JAN 14, 2020 06:29 PM PST

Bacterial Growth That is Truly Cultured

WRITTEN BY: Carmen Leitch

Scientists have learned that when certain bacteria are paired together, they create patterns that look like flowers. If Escherichia coli is grown on an agar plate, it barely moves across the surface. Acinetobacter baylyi, on the other hand, spreads out. But if they are grown together, the E. coli catches a ride on the A. baylyi and the bacterial colony creates a flowery pattern in the process, shown in the video below.

"We were actually mixing these two bacterial species for another project, but one morning I found a mysterious flower-like pattern in a petri dish where a day earlier I placed a droplet of the mixture. The beauty of the pattern struck me, and I began to wonder how bacterial cells could interact with each other to become artists," said the lead author of the study, Liyang Xiong, Ph.D.

In this study, which was reported in eLife, the researchers made mathematical models that account for the physical features of the two bacterial strains, including their friction on the agar plate, growth rate, and motility. They found that the pattern is formed at the boundaries of the colony, which gets unstable because E. coli accumulates there and slows the movement down; in places where less E. coli is growing, the motile bacteria can move outwards faster.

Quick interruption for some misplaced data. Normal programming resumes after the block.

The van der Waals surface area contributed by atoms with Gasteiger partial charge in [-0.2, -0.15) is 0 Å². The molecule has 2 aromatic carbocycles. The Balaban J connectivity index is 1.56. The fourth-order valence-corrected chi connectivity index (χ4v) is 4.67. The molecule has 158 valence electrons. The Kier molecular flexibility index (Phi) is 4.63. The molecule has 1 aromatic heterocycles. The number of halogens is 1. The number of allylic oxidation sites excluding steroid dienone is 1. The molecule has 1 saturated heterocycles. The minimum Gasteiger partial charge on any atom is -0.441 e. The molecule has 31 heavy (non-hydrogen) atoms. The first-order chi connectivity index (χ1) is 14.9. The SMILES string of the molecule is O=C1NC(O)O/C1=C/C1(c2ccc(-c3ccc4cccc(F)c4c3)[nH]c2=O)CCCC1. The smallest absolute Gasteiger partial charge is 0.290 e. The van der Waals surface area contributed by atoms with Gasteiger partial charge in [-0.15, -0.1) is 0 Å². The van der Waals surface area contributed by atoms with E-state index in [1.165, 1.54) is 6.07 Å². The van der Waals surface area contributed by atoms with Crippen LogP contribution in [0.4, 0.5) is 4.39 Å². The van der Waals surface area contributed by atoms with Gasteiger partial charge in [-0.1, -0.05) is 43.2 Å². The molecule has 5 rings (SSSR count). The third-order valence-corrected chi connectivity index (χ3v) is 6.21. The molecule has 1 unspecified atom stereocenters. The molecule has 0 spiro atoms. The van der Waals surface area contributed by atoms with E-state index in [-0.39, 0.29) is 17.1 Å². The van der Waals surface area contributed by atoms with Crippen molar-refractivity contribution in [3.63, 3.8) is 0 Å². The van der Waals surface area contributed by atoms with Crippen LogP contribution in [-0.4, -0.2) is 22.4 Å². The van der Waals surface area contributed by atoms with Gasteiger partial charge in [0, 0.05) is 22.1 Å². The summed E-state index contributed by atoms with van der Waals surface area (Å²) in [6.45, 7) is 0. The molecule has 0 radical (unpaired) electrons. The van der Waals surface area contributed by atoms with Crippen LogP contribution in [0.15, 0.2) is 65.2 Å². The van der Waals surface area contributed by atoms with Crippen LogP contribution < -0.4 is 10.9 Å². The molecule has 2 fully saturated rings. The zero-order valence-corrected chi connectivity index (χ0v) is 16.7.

These patterns were predicted to emerge when a motile microbe is grown with a strain that doesn't move but has a higher growth rate, and if there is friction between it and the growth surface.

E. coli and A. baylyi form intricate flower-like patterns when grown together over a 24-hr. period. / Credit: BioCircuits Institute/UC San Diego

This work may help scientists learn more about the tough bacterial colonies that are known as biofilms. These hardy communities can grow on medical devices, they can be dangerous, and are hard to eliminate.

"Bacterial pattern formation has been an active area of research in the last few decades," said research leader Lev Tsimring, the Associate Director of UC San Diego's BioCircuits Institute. "However, the majority of laboratory studies and theoretical models were focused on the dynamics of single-strain colonies. Most bacteria in natural habitats live in multi-strain communities, and researchers are finally beginning to look for mechanisms controlling their co-habitation. While a number of biochemical mechanisms of inter-species communication and cooperation have been identified, we found that surprising complexity may result from purely physical interaction mechanisms."


Sources: AAAS/Eurekalert! via University of California (UC) San Diego, eLife

About the Author
  • Experienced research scientist and technical expert with authorships on 28 peer-reviewed publications, traveler to over 60 countries, published photographer and internationally-exhibited painter, volunteer trained in disaster-response, CPR and DV counseling.
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